I wanted to know more about this WOLF MOON that will appear tonight. So, naturally I went and did a little research.
Fox News Reports the next full moon, known as the “wolf moon,” will occur on the evening of Monday, Jan. 17.
According to a NASA blog, the moon will appear opposite the sun in Earth-based longitude at 6:48 p.m. EST.
Time and Date reported Friday that moonrise in New York City is at 4:31 p.m. EST.
For west-central Africa and central European time zones and eastward across the Africa, Eurasia and Australia, the wolf moon will be on Tuesday.
It will appear full for around three days, from Sunday night through Wednesday morning.
“Stay warm, but when the sky is clear, take advantage of these early nightfalls and late sunrises to get out, look up, and share the wonders of the sky!” NASA’s Gordon Johnston said in a statement.
According to the Maine Farmers’ Almanac, this full moon is called the wolf moon based on stories about packs of wolves heard howling outside villages.
Other names include the ice moon, the old moon and the moon after Yule: the three-day winter solstice festival in pre-Christian Europe.
In the Hindu calendar, this full Moon is Shakambhari Purnima, the last day in the eight-day Shakambari Navratri holiday.
In Myanmar, the wolf moon corresponds with the Ananda Pagoda Festival. The festival is a week-long celebration of this Buddhist temple built in 1105 A.D. in the city of Bagan.
For Sri Lankan Buddhists, this is Duruthu Poya, commemorating Siddhartha Gautama Buddha’s first visit to Sri Lanka.
“This full moon is in the middle of the 12th month of the Chinese calendar, Shevat in the Hebrew calendar, and Jumada al-Thani in the Islamic calendar, also known as Jumada al-Akhirah or Jumada al-Akhir. In the Hebrew calendar, the 15th day of Shevat is the holiday Tu BiShvat, which will be observed from sunset on Sunday, Jan. 16, to nightfall on Monday, Jan. 17, 2022. Tu BiShvat is also called “Rosh HaShanah La’Ilanot” (literally “New Year of the Trees”). In contemporary Israel, the day is celebrated as an ecological awareness day, and trees are planted in celebration,” NASA explained further.
While Grunge Reports, The “wolf moon” is the first moon of the new year. In 2022, the full wolf moon will occur on January 17, according to The Old Farmer’s Almanac, which popularized the custom of naming moons.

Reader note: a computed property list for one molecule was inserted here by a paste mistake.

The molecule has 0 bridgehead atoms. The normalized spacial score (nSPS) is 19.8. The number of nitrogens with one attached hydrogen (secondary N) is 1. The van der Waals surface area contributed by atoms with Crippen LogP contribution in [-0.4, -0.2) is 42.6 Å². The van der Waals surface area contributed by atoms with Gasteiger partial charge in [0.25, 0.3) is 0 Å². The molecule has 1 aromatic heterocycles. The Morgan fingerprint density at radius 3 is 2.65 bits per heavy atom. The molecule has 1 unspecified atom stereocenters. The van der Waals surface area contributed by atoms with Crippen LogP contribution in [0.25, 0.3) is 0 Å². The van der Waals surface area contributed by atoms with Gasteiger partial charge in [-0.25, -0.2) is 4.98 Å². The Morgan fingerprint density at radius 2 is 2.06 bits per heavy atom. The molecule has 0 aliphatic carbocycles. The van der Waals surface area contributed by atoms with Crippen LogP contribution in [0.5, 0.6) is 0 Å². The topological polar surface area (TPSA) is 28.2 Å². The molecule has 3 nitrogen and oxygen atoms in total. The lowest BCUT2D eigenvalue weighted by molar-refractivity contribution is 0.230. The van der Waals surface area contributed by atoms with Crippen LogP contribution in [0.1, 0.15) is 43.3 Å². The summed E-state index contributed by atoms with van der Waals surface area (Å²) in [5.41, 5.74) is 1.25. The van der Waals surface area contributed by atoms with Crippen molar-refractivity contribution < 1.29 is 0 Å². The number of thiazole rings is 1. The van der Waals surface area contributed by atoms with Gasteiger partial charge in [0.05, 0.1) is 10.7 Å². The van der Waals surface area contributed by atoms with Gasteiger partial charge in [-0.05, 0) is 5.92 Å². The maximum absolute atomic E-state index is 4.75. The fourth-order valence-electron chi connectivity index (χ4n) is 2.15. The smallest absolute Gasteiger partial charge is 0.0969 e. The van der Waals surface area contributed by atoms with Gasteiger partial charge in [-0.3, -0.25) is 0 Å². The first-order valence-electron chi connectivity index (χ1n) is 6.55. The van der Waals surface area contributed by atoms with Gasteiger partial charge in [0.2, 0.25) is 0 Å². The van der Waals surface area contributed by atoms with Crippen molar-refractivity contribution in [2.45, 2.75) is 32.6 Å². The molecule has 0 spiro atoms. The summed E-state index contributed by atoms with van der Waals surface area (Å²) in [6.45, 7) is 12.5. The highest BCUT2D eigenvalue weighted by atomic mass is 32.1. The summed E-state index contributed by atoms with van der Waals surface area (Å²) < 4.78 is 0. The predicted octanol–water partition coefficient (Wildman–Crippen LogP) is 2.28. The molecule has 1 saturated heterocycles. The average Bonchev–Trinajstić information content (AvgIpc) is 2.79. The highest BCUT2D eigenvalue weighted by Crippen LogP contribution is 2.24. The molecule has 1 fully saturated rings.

The tradition largely comes from indigenous North Americans, many of whom used moons with their calendar system (as did Europeans before Julius Caesar) and associated each moon with certain traditions or natural phenomena. Colonizers adopted and tweaked this system for their own use, and sometimes used their own names in place of the tribal names. They also put each moon inside their own European calendar months, so that the “wolf moon” is the first moon in January, though not necessarily the first moon after the winter solstice. (Less commonly, some people do count the moons within solstices and equinox, according to EarthSky, though this too is not quite what pre-Columbian North Americans used [via Britannica]). Some of the names may also come from pagan European names for the months, such as the Anglo-Saxon and Germanic calendar systems, according to Newsweek.
It isn’t clear if the name “wolf moon” actually came from a Native American tribe, but the idea seems to be that wolves can be heard howling at the moon at this time of year (via Old Farmer’s Almanac). People used to believe that wolves howled out of hunger, which made sense for the middle of winter, though now it’s thought that wolves actually howl as a form of communication with other wolves.
The actual Native American moon names for the month of January varied by tribe and region. According to the American Indian Alaska Native Tourism Association, other names for this moon include the Great Spirit Moon (Anishinaabemowin), Ice Moon (Catawba), Windy Month (Cherokee), Cracking Tree Moon (Mahican), and the aptly named Someone’s Ears are Freezing Moon (Oneida). The Assiniboine people called it the Center Moon, according to the Old Farmer’s Almanac, because it marks the middle of the cold season.